The marine environment is unique and requires technologies that can use sound to gather information since there is little light underwater. The sea-floor is characterized using underwater sound and acoustical systems. Current technological innovations are allowing scientists to further understand and apply information about animal locations and habitat. Remote sensing and exploration with underwater vehicles allows scientists to map and understand the sea floor, and in some cases, the water column. In this lesson, the students will be shown benthic habitat images produced by GIS. These imaged will lead to a class discussion on why habitat mapping is useful and how current technology works to make bathymetry mapping possible. The teacher will then ask inquiry-based questions to have students brainstorm about the importance of bathymetry mapping.
Students explore heat transfer and energy efficiency using the context of energy efficient houses. They gain a solid understanding of the three types of heat transfer: radiation, convection and conduction, which are explained in detail and related to the real world. They learn about the many ways solar energy is used as a renewable energy source to reduce the emission of greenhouse gasses and operating costs. Students also explore ways in which a device can capitalize on the methods of heat transfer to produce a beneficial result. They are given the tools to calculate the heat transferred between a system and its surroundings.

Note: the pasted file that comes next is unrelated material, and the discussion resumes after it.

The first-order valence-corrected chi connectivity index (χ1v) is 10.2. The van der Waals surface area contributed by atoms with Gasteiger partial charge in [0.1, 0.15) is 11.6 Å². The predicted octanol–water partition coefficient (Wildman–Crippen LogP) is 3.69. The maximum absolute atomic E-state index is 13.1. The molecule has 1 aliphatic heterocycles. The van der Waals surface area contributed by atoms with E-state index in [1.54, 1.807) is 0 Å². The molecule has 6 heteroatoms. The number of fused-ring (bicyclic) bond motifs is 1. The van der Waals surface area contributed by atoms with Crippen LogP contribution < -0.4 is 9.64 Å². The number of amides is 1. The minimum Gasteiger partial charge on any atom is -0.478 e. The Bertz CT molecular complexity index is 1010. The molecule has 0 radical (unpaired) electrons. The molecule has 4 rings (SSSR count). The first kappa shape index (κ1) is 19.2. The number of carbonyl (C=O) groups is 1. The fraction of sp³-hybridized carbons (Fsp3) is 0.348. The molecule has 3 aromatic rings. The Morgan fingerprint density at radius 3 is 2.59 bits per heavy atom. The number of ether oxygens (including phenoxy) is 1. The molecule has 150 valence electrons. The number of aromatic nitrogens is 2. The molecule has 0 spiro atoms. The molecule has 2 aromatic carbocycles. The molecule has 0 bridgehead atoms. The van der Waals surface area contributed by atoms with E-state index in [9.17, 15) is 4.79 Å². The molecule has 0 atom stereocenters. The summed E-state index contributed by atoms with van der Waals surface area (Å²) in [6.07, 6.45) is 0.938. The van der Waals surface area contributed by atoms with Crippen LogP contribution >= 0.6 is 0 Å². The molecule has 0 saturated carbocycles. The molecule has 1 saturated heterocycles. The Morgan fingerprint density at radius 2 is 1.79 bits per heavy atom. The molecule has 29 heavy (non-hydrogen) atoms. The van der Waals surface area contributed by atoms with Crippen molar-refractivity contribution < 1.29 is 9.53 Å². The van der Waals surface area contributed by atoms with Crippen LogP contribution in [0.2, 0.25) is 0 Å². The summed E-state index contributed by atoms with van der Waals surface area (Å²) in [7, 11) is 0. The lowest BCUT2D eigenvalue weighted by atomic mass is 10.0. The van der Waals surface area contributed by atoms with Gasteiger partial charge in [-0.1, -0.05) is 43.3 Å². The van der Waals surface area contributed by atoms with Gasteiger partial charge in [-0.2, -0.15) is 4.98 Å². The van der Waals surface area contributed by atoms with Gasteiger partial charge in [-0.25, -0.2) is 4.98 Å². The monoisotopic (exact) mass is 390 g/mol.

This seminar will explore the difficulties of getting agreement on global definitions of sustainability; in particularly building international support for efforts to combat climate change created by greenhouse gas emissions as well as other international resource management efforts. We will focus on possible changes in the way global environmental agreements are formulated and implemented, especially on ways of shifting from the current "pollution control" approach to combating climate change to a more comprehensive strategy for taking advantage of sustainable development opportunities.
Intro to Ag Mechanics prepares students for careers related to the construction, operation, and maintenance of equipment used by the agriculture industry. Topics will include safety, woodworking, electrical systems, plumbing, cold metal work, concrete, and welding technology.
This lesson will introduce students to environmental issues. Students will recognize environmental opinions and perspective, which will help them define themselves and others as either preservationists or conservationists. Students also learn about the importance of teamwork in engineering.